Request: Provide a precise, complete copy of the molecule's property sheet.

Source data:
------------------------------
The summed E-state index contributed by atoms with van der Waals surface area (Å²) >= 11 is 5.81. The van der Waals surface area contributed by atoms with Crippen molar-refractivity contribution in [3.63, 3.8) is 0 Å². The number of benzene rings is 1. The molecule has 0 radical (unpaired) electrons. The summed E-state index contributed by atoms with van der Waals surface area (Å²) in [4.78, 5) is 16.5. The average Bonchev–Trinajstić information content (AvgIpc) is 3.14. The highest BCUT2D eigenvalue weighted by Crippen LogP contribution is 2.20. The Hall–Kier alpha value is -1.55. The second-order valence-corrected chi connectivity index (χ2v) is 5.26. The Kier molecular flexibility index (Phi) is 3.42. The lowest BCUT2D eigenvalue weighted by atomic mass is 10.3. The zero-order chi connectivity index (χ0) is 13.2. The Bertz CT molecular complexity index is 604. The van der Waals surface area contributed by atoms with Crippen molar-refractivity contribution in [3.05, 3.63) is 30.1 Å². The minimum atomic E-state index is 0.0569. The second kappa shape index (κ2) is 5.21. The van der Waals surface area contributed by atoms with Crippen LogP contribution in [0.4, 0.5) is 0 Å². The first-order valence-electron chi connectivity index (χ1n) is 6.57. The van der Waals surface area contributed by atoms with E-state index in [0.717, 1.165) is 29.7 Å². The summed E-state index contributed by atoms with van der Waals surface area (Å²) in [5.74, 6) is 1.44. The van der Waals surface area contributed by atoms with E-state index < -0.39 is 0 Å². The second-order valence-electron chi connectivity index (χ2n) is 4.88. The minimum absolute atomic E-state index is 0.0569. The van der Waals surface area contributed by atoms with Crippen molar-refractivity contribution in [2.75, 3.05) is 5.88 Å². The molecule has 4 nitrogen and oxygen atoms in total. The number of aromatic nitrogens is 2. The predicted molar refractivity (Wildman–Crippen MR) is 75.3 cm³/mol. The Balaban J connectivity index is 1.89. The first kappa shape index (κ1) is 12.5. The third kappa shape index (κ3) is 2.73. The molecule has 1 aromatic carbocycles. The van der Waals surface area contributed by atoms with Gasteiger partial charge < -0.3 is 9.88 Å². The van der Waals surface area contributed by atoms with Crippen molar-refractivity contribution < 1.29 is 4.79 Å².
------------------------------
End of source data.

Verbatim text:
The summed E-state index contributed by atoms with van der Waals surface area (Å²) >= 11 is 5.81. The van der Waals surface area contributed by atoms with Crippen molar-refractivity contribution in [3.63, 3.8) is 0 Å². The number of benzene rings is 1. The molecule has 0 radical (unpaired) electrons. The summed E-state index contributed by atoms with van der Waals surface area (Å²) in [4.78, 5) is 16.5. The average Bonchev–Trinajstić information content (AvgIpc) is 3.14. The highest BCUT2D eigenvalue weighted by Crippen LogP contribution is 2.20. The Hall–Kier alpha value is -1.55. The second-order valence-corrected chi connectivity index (χ2v) is 5.26. The Kier molecular flexibility index (Phi) is 3.42. The lowest BCUT2D eigenvalue weighted by atomic mass is 10.3. The zero-order chi connectivity index (χ0) is 13.2. The Bertz CT molecular complexity index is 604. The van der Waals surface area contributed by atoms with Crippen molar-refractivity contribution in [3.05, 3.63) is 30.1 Å². The minimum atomic E-state index is 0.0569. The second kappa shape index (κ2) is 5.21. The van der Waals surface area contributed by atoms with Crippen LogP contribution in [0.4, 0.5) is 0 Å². The first-order valence-electron chi connectivity index (χ1n) is 6.57. The van der Waals surface area contributed by atoms with E-state index in [0.717, 1.165) is 29.7 Å². The summed E-state index contributed by atoms with van der Waals surface area (Å²) in [5.74, 6) is 1.44. The van der Waals surface area contributed by atoms with E-state index < -0.39 is 0 Å². The second-order valence-electron chi connectivity index (χ2n) is 4.88. The minimum absolute atomic E-state index is 0.0569. The van der Waals surface area contributed by atoms with Crippen molar-refractivity contribution in [2.75, 3.05) is 5.88 Å². The molecule has 4 nitrogen and oxygen atoms in total. The number of aromatic nitrogens is 2. The predicted molar refractivity (Wildman–Crippen MR) is 75.3 cm³/mol. The Balaban J connectivity index is 1.89. The first kappa shape index (κ1) is 12.5. The third kappa shape index (κ3) is 2.73. The molecule has 1 aromatic carbocycles. The van der Waals surface area contributed by atoms with Gasteiger partial charge < -0.3 is 9.88 Å². The van der Waals surface area contributed by atoms with Crippen molar-refractivity contribution < 1.29 is 4.79 Å².